Bronchiectasis is a condition where damage causes the tubes in your lungs (airways) to widen or develop pouches. It makes it hard to clear mucus out of your lungs and can cause frequent infections. Coughing a lot with pus and mucus is the main symptom of bronchiectasis. Bronchiectasis can’t be cured but can be managed with treatment.
Bronchiectasis (“bronk-ee-EK-tuh-sis”) is a lung condition where your airways (tubes going into your lungs) get damaged and widen. Damaged airways can’t clear mucus like they're supposed to. Bacteria then grows in the mucus, causing more inflammation and damage to your lungs. This makes you cough a lot as your body tries to remove the infected mucus.
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Bronchiectasis and bronchitis have similar symptoms, including mucus in your lungs and coughing. But bronchiectasis causes permanent widening of your airways and bronchitis is a temporary infection that doesn’t cause lasting damage.
Healthcare providers categorize bronchiectasis based on what the damage to your airways looks like — cylindrical (or tubular), varicose or cystic. Cylindrical bronchiectasis is the most common and least serious form of bronchiectasis. Cystic bronchiectasis is the most severe form.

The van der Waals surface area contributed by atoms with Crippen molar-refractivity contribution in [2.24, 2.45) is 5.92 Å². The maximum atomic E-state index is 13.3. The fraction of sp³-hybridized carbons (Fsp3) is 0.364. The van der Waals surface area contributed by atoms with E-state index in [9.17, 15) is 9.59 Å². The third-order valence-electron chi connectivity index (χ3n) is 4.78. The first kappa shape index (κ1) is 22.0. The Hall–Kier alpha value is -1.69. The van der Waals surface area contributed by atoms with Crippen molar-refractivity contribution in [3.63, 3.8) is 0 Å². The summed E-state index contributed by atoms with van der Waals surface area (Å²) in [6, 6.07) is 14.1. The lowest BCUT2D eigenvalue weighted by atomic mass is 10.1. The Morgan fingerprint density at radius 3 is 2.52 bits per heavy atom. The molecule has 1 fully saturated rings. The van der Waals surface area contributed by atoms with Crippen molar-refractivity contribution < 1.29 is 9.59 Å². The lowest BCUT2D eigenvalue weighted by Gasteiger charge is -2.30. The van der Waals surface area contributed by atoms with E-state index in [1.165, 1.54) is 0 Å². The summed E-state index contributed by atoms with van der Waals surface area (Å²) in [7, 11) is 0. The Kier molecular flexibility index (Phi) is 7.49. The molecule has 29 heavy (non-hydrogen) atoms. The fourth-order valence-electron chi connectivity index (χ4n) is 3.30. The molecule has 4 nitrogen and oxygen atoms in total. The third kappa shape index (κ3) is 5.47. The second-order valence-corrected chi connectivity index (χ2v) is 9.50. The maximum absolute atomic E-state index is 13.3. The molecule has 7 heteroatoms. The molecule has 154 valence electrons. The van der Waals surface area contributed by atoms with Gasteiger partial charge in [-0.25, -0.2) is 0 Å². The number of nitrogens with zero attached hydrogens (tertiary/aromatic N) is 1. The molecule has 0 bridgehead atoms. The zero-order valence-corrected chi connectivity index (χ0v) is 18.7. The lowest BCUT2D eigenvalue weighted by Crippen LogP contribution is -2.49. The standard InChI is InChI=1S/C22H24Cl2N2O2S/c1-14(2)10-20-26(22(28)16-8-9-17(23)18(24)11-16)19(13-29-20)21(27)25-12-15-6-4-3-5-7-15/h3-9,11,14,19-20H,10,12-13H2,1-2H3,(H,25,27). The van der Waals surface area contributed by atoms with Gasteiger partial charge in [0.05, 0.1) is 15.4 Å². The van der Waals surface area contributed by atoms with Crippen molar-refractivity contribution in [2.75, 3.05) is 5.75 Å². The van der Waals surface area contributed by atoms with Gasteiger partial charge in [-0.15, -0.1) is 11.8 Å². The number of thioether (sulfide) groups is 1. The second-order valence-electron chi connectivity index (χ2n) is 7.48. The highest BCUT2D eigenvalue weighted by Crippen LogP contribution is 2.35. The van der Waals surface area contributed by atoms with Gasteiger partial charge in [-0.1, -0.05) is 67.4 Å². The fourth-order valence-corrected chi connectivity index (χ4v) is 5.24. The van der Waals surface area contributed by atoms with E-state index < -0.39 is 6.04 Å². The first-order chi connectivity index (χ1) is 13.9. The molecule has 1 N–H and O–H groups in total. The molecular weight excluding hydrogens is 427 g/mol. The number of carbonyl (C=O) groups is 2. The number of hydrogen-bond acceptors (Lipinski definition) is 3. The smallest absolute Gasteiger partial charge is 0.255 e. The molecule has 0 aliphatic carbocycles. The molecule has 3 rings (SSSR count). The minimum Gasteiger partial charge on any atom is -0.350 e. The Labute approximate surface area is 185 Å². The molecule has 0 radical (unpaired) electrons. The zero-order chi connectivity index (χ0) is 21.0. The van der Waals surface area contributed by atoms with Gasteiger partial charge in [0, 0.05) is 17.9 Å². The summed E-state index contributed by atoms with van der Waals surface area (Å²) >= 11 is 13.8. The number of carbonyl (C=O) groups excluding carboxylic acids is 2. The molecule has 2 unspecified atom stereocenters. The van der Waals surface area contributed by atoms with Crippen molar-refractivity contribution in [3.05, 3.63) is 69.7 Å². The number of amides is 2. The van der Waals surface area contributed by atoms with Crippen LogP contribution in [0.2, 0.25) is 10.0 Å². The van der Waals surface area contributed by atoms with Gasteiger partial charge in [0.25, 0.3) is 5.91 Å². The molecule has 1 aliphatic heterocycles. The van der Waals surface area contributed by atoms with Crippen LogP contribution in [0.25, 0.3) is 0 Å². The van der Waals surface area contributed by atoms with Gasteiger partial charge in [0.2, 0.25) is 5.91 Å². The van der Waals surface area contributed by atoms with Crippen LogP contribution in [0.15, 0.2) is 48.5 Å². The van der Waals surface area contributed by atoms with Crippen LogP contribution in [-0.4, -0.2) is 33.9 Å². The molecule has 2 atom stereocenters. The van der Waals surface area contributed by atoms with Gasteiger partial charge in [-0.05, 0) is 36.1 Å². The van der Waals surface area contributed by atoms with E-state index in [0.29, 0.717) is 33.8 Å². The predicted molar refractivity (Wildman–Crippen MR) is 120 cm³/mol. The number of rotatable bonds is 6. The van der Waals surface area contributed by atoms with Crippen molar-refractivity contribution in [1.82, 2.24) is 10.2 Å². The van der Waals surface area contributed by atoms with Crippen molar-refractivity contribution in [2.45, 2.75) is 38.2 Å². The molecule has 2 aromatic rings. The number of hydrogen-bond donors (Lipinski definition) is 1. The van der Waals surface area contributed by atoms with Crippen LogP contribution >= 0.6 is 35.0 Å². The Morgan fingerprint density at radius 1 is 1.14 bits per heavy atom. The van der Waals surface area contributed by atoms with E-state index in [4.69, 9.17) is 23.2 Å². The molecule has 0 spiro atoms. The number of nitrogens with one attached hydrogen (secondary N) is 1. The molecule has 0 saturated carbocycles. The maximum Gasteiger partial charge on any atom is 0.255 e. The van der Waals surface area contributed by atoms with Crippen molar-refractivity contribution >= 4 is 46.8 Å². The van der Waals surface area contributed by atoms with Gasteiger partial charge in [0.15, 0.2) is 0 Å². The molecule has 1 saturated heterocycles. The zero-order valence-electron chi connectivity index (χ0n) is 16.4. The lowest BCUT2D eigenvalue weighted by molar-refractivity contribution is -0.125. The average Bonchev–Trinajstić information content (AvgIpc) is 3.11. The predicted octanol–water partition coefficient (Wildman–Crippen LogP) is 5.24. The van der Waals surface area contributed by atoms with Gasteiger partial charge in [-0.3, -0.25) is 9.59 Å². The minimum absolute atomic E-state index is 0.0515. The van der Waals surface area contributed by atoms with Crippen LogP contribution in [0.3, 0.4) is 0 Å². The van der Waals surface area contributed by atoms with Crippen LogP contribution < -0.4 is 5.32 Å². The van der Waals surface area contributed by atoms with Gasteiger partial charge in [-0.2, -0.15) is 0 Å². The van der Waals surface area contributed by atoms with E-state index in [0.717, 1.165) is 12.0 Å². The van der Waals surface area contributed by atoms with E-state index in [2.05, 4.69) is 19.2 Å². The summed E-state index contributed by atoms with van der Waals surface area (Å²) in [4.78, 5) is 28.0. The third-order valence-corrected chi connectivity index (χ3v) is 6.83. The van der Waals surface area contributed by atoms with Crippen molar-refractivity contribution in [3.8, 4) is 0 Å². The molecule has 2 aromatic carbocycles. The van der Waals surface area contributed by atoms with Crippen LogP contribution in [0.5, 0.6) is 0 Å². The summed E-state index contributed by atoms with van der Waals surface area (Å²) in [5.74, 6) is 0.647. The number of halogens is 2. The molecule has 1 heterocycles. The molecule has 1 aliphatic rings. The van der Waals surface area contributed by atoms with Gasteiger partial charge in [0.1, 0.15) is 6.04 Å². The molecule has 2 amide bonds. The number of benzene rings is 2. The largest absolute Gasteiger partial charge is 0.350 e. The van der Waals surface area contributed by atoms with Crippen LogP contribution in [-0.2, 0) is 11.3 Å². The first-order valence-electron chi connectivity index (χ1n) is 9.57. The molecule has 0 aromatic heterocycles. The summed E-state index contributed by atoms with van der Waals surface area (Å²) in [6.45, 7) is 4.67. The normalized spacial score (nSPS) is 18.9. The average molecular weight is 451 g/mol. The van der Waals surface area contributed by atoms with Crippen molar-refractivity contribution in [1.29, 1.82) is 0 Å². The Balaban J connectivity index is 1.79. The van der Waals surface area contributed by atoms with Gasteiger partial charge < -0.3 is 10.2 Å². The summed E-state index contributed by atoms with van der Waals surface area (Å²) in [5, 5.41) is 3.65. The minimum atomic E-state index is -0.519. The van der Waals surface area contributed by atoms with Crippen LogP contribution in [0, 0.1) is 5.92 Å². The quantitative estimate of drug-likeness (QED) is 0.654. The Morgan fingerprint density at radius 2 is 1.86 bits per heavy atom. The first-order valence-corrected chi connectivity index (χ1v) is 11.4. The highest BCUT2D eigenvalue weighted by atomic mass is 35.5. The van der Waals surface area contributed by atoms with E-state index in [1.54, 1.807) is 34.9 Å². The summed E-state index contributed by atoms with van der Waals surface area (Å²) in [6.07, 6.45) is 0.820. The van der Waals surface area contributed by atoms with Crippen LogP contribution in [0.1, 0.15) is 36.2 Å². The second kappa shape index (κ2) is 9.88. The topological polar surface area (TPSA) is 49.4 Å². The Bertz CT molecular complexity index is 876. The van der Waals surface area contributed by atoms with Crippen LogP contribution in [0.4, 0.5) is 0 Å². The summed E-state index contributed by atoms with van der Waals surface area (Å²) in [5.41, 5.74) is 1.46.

Providers also categorize bronchiectasis as focal (in one area) or diffuse (in many areas throughout your lungs). Traction bronchiectasis happens when scarring in your lungs pulls your airways out of shape.
You’re at higher risk of bronchiectasis if you’re living with an underlying condition that affects your lungs or immune system. Without an underlying condition, your risk increases as you get older.
About 350,000 to 500,000 people in the U.S. have bronchiectasis. This includes one person out of 150 people who are 75 and older. The actual number might be higher since you can have bronchiectasis without having any symptoms.